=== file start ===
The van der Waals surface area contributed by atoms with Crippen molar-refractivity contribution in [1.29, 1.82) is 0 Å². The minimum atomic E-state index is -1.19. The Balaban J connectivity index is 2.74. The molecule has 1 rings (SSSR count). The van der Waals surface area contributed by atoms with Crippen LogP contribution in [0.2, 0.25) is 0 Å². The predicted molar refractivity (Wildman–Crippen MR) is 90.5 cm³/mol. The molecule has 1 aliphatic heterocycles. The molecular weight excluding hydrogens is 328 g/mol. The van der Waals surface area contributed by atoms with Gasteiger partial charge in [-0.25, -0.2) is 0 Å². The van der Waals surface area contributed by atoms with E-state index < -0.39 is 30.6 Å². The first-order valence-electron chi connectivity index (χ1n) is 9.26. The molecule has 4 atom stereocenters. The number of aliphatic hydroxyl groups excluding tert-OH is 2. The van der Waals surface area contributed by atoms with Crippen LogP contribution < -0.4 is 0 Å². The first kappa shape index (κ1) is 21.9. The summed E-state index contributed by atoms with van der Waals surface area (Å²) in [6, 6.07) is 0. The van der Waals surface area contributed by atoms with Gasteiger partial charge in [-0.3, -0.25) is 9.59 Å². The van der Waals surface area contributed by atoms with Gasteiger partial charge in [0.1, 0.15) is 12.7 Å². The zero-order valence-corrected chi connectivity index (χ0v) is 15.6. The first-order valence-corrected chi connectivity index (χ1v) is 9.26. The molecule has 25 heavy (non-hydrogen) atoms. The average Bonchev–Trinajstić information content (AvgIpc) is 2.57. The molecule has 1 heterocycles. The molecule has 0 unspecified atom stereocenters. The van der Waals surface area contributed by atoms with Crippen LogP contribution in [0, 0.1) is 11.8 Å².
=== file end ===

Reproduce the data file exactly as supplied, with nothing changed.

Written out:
The van der Waals surface area contributed by atoms with Crippen molar-refractivity contribution in [1.29, 1.82) is 0 Å². The minimum atomic E-state index is -1.19. The Balaban J connectivity index is 2.74. The molecule has 1 rings (SSSR count). The van der Waals surface area contributed by atoms with Crippen LogP contribution in [0.2, 0.25) is 0 Å². The predicted molar refractivity (Wildman–Crippen MR) is 90.5 cm³/mol. The molecule has 1 aliphatic heterocycles. The molecular weight excluding hydrogens is 328 g/mol. The van der Waals surface area contributed by atoms with Gasteiger partial charge in [-0.25, -0.2) is 0 Å². The van der Waals surface area contributed by atoms with E-state index < -0.39 is 30.6 Å². The first-order valence-electron chi connectivity index (χ1n) is 9.26. The molecule has 4 atom stereocenters. The number of aliphatic hydroxyl groups excluding tert-OH is 2. The van der Waals surface area contributed by atoms with Crippen LogP contribution < -0.4 is 0 Å². The first kappa shape index (κ1) is 21.9. The summed E-state index contributed by atoms with van der Waals surface area (Å²) in [6, 6.07) is 0. The van der Waals surface area contributed by atoms with Gasteiger partial charge in [-0.3, -0.25) is 9.59 Å². The van der Waals surface area contributed by atoms with Gasteiger partial charge in [0.1, 0.15) is 12.7 Å². The zero-order valence-corrected chi connectivity index (χ0v) is 15.6. The first-order valence-corrected chi connectivity index (χ1v) is 9.26. The molecule has 25 heavy (non-hydrogen) atoms. The average Bonchev–Trinajstić information content (AvgIpc) is 2.57. The molecule has 1 heterocycles. The molecule has 0 unspecified atom stereocenters. The van der Waals surface area contributed by atoms with Crippen LogP contribution in [0, 0.1) is 11.8 Å².